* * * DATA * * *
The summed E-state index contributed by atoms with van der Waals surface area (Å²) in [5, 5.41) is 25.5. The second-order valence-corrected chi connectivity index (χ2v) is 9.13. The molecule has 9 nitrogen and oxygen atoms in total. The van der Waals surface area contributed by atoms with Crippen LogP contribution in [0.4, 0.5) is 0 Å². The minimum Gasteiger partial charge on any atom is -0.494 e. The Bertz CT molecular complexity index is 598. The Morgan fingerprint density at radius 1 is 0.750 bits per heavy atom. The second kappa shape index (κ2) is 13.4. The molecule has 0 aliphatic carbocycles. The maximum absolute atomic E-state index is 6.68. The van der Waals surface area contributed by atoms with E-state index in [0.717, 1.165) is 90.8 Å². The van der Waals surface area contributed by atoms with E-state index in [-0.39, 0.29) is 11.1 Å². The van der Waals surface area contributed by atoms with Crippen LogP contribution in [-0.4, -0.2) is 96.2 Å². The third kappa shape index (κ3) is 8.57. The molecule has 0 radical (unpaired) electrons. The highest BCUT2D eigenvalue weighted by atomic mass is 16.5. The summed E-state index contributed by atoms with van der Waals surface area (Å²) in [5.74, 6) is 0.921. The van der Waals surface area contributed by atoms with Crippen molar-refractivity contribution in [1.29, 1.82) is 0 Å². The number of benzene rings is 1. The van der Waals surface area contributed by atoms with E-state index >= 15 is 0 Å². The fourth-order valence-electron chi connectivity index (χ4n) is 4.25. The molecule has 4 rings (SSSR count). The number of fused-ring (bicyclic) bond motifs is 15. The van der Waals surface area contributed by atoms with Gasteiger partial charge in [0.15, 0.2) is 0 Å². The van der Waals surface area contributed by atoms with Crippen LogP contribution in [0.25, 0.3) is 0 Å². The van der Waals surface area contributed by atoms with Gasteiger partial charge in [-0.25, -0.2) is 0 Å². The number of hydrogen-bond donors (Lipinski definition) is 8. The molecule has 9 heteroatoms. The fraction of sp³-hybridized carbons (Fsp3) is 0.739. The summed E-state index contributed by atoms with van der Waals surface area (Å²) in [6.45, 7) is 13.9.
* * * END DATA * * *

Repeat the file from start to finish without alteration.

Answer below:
The summed E-state index contributed by atoms with van der Waals surface area (Å²) in [5, 5.41) is 25.5. The second-order valence-corrected chi connectivity index (χ2v) is 9.13. The molecule has 9 nitrogen and oxygen atoms in total. The van der Waals surface area contributed by atoms with Crippen LogP contribution in [0.4, 0.5) is 0 Å². The minimum Gasteiger partial charge on any atom is -0.494 e. The Bertz CT molecular complexity index is 598. The Morgan fingerprint density at radius 1 is 0.750 bits per heavy atom. The second kappa shape index (κ2) is 13.4. The molecule has 0 aliphatic carbocycles. The maximum absolute atomic E-state index is 6.68. The van der Waals surface area contributed by atoms with E-state index in [0.717, 1.165) is 90.8 Å². The van der Waals surface area contributed by atoms with E-state index in [-0.39, 0.29) is 11.1 Å². The van der Waals surface area contributed by atoms with Crippen LogP contribution in [-0.4, -0.2) is 96.2 Å². The third kappa shape index (κ3) is 8.57. The molecule has 0 radical (unpaired) electrons. The highest BCUT2D eigenvalue weighted by atomic mass is 16.5. The summed E-state index contributed by atoms with van der Waals surface area (Å²) in [5.74, 6) is 0.921. The van der Waals surface area contributed by atoms with Crippen molar-refractivity contribution in [1.29, 1.82) is 0 Å². The number of benzene rings is 1. The van der Waals surface area contributed by atoms with E-state index >= 15 is 0 Å². The fourth-order valence-electron chi connectivity index (χ4n) is 4.25. The molecule has 4 rings (SSSR count). The number of fused-ring (bicyclic) bond motifs is 15. The van der Waals surface area contributed by atoms with Gasteiger partial charge in [0.15, 0.2) is 0 Å². The van der Waals surface area contributed by atoms with Crippen LogP contribution in [0.25, 0.3) is 0 Å². The van der Waals surface area contributed by atoms with Gasteiger partial charge in [-0.25, -0.2) is 0 Å². The number of hydrogen-bond donors (Lipinski definition) is 8. The molecule has 9 heteroatoms. The fraction of sp³-hybridized carbons (Fsp3) is 0.739. The summed E-state index contributed by atoms with van der Waals surface area (Å²) in [6.45, 7) is 13.9.